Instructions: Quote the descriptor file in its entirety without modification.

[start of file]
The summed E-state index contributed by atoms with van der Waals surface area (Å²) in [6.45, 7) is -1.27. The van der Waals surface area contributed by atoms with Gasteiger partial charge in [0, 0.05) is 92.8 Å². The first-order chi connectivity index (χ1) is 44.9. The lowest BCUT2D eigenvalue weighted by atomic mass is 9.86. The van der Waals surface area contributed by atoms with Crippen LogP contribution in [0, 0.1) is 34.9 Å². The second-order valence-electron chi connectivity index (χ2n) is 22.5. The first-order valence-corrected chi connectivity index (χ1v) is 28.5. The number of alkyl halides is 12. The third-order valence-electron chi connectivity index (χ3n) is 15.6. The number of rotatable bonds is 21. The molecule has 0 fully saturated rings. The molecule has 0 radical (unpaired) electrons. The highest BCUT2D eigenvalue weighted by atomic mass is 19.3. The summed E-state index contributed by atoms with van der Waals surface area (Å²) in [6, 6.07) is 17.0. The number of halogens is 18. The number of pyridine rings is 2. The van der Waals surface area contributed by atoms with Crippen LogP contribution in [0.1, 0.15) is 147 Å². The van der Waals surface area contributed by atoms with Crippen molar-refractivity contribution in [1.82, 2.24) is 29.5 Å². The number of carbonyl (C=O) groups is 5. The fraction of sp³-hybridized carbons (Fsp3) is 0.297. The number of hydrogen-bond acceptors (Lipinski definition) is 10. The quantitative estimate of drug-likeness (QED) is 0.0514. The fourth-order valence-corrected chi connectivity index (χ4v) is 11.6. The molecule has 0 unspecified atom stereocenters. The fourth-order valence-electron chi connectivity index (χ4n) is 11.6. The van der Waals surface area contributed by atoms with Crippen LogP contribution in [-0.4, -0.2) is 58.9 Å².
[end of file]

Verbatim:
The summed E-state index contributed by atoms with van der Waals surface area (Å²) in [6.45, 7) is -1.27. The van der Waals surface area contributed by atoms with Gasteiger partial charge in [0, 0.05) is 92.8 Å². The first-order chi connectivity index (χ1) is 44.9. The lowest BCUT2D eigenvalue weighted by atomic mass is 9.86. The van der Waals surface area contributed by atoms with Crippen LogP contribution in [0, 0.1) is 34.9 Å². The second-order valence-electron chi connectivity index (χ2n) is 22.5. The first-order valence-corrected chi connectivity index (χ1v) is 28.5. The number of alkyl halides is 12. The third-order valence-electron chi connectivity index (χ3n) is 15.6. The number of rotatable bonds is 21. The molecule has 0 fully saturated rings. The molecule has 0 radical (unpaired) electrons. The highest BCUT2D eigenvalue weighted by atomic mass is 19.3. The summed E-state index contributed by atoms with van der Waals surface area (Å²) in [6, 6.07) is 17.0. The number of halogens is 18. The number of pyridine rings is 2. The van der Waals surface area contributed by atoms with Crippen LogP contribution in [0.1, 0.15) is 147 Å². The van der Waals surface area contributed by atoms with Crippen molar-refractivity contribution in [1.82, 2.24) is 29.5 Å². The number of carbonyl (C=O) groups is 5. The fraction of sp³-hybridized carbons (Fsp3) is 0.297. The number of hydrogen-bond acceptors (Lipinski definition) is 10. The quantitative estimate of drug-likeness (QED) is 0.0514. The fourth-order valence-corrected chi connectivity index (χ4v) is 11.6. The molecule has 0 unspecified atom stereocenters. The fourth-order valence-electron chi connectivity index (χ4n) is 11.6. The van der Waals surface area contributed by atoms with Crippen LogP contribution in [-0.4, -0.2) is 58.9 Å².